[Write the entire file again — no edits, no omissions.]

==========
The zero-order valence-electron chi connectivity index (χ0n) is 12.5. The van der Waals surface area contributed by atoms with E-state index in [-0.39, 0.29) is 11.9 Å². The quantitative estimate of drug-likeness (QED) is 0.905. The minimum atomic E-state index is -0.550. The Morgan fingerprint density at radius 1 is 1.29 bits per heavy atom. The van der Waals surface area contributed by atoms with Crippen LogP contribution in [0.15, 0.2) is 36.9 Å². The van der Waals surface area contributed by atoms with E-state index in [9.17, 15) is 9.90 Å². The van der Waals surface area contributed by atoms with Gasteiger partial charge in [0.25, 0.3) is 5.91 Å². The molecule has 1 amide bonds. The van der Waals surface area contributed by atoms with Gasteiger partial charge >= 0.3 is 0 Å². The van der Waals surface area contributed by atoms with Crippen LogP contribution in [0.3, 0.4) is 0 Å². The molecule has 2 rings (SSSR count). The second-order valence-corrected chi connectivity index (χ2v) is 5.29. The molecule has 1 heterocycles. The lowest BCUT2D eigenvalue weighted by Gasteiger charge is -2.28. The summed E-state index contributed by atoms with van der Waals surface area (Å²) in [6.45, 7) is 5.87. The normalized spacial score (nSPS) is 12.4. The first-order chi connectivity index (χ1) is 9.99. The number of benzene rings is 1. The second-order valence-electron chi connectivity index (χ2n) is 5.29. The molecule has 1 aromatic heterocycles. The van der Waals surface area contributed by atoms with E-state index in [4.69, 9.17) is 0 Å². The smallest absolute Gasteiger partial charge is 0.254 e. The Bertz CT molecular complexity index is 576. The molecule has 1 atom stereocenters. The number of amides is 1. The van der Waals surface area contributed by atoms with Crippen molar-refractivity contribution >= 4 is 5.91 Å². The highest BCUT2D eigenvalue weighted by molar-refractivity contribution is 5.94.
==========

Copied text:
The zero-order valence-electron chi connectivity index (χ0n) is 12.5. The van der Waals surface area contributed by atoms with E-state index in [-0.39, 0.29) is 11.9 Å². The quantitative estimate of drug-likeness (QED) is 0.905. The minimum atomic E-state index is -0.550. The Morgan fingerprint density at radius 1 is 1.29 bits per heavy atom. The van der Waals surface area contributed by atoms with Crippen LogP contribution in [0.15, 0.2) is 36.9 Å². The van der Waals surface area contributed by atoms with E-state index in [9.17, 15) is 9.90 Å². The van der Waals surface area contributed by atoms with Gasteiger partial charge in [0.25, 0.3) is 5.91 Å². The molecule has 1 amide bonds. The van der Waals surface area contributed by atoms with Gasteiger partial charge >= 0.3 is 0 Å². The van der Waals surface area contributed by atoms with Crippen LogP contribution in [0.3, 0.4) is 0 Å². The molecule has 2 rings (SSSR count). The second-order valence-corrected chi connectivity index (χ2v) is 5.29. The molecule has 1 heterocycles. The lowest BCUT2D eigenvalue weighted by Gasteiger charge is -2.28. The summed E-state index contributed by atoms with van der Waals surface area (Å²) in [6.45, 7) is 5.87. The normalized spacial score (nSPS) is 12.4. The first-order chi connectivity index (χ1) is 9.99. The number of benzene rings is 1. The second-order valence-electron chi connectivity index (χ2n) is 5.29. The molecule has 1 aromatic heterocycles. The van der Waals surface area contributed by atoms with E-state index in [4.69, 9.17) is 0 Å². The smallest absolute Gasteiger partial charge is 0.254 e. The Bertz CT molecular complexity index is 576. The molecule has 1 atom stereocenters. The number of amides is 1. The van der Waals surface area contributed by atoms with Crippen molar-refractivity contribution >= 4 is 5.91 Å². The highest BCUT2D eigenvalue weighted by molar-refractivity contribution is 5.94.